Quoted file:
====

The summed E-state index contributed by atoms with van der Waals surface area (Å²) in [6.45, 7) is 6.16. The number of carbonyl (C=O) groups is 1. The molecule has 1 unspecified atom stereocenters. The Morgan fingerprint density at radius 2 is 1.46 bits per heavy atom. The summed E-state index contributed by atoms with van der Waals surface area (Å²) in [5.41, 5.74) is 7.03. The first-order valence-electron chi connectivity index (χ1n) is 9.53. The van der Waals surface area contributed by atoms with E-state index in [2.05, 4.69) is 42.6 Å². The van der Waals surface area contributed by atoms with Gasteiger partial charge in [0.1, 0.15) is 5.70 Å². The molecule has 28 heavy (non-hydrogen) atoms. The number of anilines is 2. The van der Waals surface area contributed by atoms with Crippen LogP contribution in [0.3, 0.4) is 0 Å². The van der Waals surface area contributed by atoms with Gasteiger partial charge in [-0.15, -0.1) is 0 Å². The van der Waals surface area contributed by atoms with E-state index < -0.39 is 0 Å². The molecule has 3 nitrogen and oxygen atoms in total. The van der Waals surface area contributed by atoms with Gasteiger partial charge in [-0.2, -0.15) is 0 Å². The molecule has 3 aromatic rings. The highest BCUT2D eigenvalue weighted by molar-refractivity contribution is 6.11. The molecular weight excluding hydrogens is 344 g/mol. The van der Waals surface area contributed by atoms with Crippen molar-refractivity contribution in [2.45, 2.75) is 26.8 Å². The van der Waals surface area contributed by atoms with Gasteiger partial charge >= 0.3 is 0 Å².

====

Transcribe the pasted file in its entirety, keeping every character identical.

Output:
The summed E-state index contributed by atoms with van der Waals surface area (Å²) in [6.45, 7) is 6.16. The number of carbonyl (C=O) groups is 1. The molecule has 1 unspecified atom stereocenters. The Morgan fingerprint density at radius 2 is 1.46 bits per heavy atom. The summed E-state index contributed by atoms with van der Waals surface area (Å²) in [5.41, 5.74) is 7.03. The first-order valence-electron chi connectivity index (χ1n) is 9.53. The van der Waals surface area contributed by atoms with E-state index in [2.05, 4.69) is 42.6 Å². The van der Waals surface area contributed by atoms with Gasteiger partial charge in [0.1, 0.15) is 5.70 Å². The molecule has 28 heavy (non-hydrogen) atoms. The number of anilines is 2. The van der Waals surface area contributed by atoms with Crippen LogP contribution in [0.3, 0.4) is 0 Å². The van der Waals surface area contributed by atoms with Gasteiger partial charge in [-0.15, -0.1) is 0 Å². The van der Waals surface area contributed by atoms with E-state index < -0.39 is 0 Å². The molecule has 3 nitrogen and oxygen atoms in total. The van der Waals surface area contributed by atoms with Gasteiger partial charge in [-0.2, -0.15) is 0 Å². The molecule has 3 aromatic rings. The highest BCUT2D eigenvalue weighted by molar-refractivity contribution is 6.11. The molecular weight excluding hydrogens is 344 g/mol. The van der Waals surface area contributed by atoms with Crippen molar-refractivity contribution in [2.45, 2.75) is 26.8 Å². The van der Waals surface area contributed by atoms with Gasteiger partial charge >= 0.3 is 0 Å².